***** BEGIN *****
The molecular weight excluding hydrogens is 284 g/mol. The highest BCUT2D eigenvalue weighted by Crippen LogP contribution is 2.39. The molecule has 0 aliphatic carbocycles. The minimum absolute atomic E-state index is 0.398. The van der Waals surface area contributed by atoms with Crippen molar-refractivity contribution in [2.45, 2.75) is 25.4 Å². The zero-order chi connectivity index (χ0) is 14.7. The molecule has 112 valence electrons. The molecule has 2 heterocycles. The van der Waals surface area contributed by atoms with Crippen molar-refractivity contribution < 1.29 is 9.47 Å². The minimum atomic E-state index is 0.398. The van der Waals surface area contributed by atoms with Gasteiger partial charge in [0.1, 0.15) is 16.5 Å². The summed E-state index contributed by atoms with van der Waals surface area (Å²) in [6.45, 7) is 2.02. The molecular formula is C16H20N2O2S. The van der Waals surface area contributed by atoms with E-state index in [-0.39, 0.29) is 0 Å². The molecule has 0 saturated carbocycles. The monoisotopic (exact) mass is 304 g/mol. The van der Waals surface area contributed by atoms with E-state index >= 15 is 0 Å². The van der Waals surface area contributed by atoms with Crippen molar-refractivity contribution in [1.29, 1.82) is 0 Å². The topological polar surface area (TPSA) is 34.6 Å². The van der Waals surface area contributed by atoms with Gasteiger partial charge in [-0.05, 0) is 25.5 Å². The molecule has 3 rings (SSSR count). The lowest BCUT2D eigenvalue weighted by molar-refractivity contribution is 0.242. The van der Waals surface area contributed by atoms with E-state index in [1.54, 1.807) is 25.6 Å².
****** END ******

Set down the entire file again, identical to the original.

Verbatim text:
The molecular weight excluding hydrogens is 284 g/mol. The highest BCUT2D eigenvalue weighted by Crippen LogP contribution is 2.39. The molecule has 0 aliphatic carbocycles. The minimum absolute atomic E-state index is 0.398. The van der Waals surface area contributed by atoms with Crippen molar-refractivity contribution in [2.45, 2.75) is 25.4 Å². The zero-order chi connectivity index (χ0) is 14.7. The molecule has 112 valence electrons. The molecule has 2 heterocycles. The van der Waals surface area contributed by atoms with Crippen molar-refractivity contribution < 1.29 is 9.47 Å². The minimum atomic E-state index is 0.398. The van der Waals surface area contributed by atoms with Gasteiger partial charge in [0.1, 0.15) is 16.5 Å². The summed E-state index contributed by atoms with van der Waals surface area (Å²) in [6.45, 7) is 2.02. The molecular formula is C16H20N2O2S. The van der Waals surface area contributed by atoms with E-state index in [-0.39, 0.29) is 0 Å². The molecule has 0 saturated carbocycles. The monoisotopic (exact) mass is 304 g/mol. The van der Waals surface area contributed by atoms with E-state index >= 15 is 0 Å². The van der Waals surface area contributed by atoms with Crippen molar-refractivity contribution in [1.29, 1.82) is 0 Å². The topological polar surface area (TPSA) is 34.6 Å². The van der Waals surface area contributed by atoms with Gasteiger partial charge in [-0.05, 0) is 25.5 Å². The molecule has 3 rings (SSSR count). The lowest BCUT2D eigenvalue weighted by molar-refractivity contribution is 0.242. The van der Waals surface area contributed by atoms with E-state index in [1.54, 1.807) is 25.6 Å².